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Dernière mise à jour : Mai 2018

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Selective breeding and shift to plant-based diets in fish farming

INRA Prod. Anim. 26(4) 317-326


1 INRA, UMR1313 GABI, F-78350 Jouy-en-Josas, France
2 Ifremer, UMR110 Intrepid, F-34250 Palavas-les-Flots, France
3 AgroParisTech, UMR1313 GABI, F-75231 Paris 05, France
4 Aquanord, Ecloserie Marine de Gravelines, F-59820 Gravelines, France
5 INRA, UE937 PEIMA, F-29450 Sizun, France
6 INRA, UMR1067 NuMeA, F-64310 St Pée-sur-Nivelle, France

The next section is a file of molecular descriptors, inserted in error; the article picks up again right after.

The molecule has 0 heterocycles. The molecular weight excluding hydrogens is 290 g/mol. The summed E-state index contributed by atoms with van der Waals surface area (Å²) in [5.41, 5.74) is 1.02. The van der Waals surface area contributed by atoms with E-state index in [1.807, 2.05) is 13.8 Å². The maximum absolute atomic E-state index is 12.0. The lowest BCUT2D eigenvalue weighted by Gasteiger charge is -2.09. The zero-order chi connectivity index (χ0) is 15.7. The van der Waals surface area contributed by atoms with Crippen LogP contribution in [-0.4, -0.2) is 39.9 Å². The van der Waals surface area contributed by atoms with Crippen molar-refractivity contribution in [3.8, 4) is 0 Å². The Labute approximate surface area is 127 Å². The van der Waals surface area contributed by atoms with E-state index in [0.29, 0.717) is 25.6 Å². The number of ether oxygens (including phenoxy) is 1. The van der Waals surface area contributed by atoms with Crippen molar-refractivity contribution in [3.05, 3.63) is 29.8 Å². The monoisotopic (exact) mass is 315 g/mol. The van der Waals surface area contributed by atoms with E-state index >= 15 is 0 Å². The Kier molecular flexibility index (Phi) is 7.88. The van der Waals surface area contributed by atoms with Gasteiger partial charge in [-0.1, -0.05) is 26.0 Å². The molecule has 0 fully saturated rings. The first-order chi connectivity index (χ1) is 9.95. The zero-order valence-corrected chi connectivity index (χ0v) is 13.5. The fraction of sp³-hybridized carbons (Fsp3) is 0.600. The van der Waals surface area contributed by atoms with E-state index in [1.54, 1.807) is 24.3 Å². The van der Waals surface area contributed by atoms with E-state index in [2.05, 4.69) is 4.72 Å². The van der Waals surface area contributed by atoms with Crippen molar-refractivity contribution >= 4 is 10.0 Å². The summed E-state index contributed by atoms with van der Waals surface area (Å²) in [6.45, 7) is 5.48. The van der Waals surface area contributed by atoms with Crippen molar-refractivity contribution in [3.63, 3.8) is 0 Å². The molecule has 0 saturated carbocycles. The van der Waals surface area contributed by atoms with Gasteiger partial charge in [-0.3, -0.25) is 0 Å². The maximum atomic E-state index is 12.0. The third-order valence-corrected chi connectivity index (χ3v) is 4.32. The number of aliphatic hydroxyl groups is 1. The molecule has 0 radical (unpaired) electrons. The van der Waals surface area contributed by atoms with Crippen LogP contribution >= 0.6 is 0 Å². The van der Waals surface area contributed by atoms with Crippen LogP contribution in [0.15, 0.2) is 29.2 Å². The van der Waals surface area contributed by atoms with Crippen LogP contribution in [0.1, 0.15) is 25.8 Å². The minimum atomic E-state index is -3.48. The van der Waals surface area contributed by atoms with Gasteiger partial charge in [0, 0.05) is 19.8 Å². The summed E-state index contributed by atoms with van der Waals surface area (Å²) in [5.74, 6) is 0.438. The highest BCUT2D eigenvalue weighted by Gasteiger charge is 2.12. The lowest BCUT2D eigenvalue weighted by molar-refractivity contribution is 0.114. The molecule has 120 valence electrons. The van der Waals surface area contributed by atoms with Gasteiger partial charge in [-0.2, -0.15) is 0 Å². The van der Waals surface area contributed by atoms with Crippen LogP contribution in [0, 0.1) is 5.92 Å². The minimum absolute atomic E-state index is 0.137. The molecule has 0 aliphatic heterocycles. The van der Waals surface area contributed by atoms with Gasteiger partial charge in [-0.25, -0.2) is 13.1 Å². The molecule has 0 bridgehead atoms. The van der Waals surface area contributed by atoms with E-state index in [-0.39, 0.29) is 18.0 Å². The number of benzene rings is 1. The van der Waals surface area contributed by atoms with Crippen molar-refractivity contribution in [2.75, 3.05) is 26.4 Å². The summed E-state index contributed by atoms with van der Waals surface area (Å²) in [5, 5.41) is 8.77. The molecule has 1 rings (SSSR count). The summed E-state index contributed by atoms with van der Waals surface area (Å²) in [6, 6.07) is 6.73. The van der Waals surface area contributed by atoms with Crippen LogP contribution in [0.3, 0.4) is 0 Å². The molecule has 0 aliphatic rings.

World fish farm production is growing rapidly. However, the supply of fishmeal and fish oil, the major ingredients of fish diets, has reached a limit because of the limits in the exploitation of wild fish stocks that cannot be increased to meet a growing demand. The main response, especially in Europe, has been the progressive replacement of fishmeal and fish oil by plant products. However, the strong reduction of growth and sometimes survival of fish fed highly substituted diets has urged research on the genetic potential  for adaptation to plant-based diets. Recent results clearly demonstrate that fish can be selected for their capacity to grow when fed plantbased diets, even though the underlying mechanisms remain unknown. Genotype-diet interactions have been shown, indicating that the best performers differ according to the diet. Such interactions may make the management of breeding programmes difficult, as progeny may be reared with a diet differing from the one used to select the breeders. Simulations of the expected genetic gain according to different scenarios can help manage selection programmes for sea bass and rainbow trout, the main farmed species in France. Using both selective breeding and optimized diets provide the opportunity to increase sustainability of fish farming, whilst maintaining product quality.

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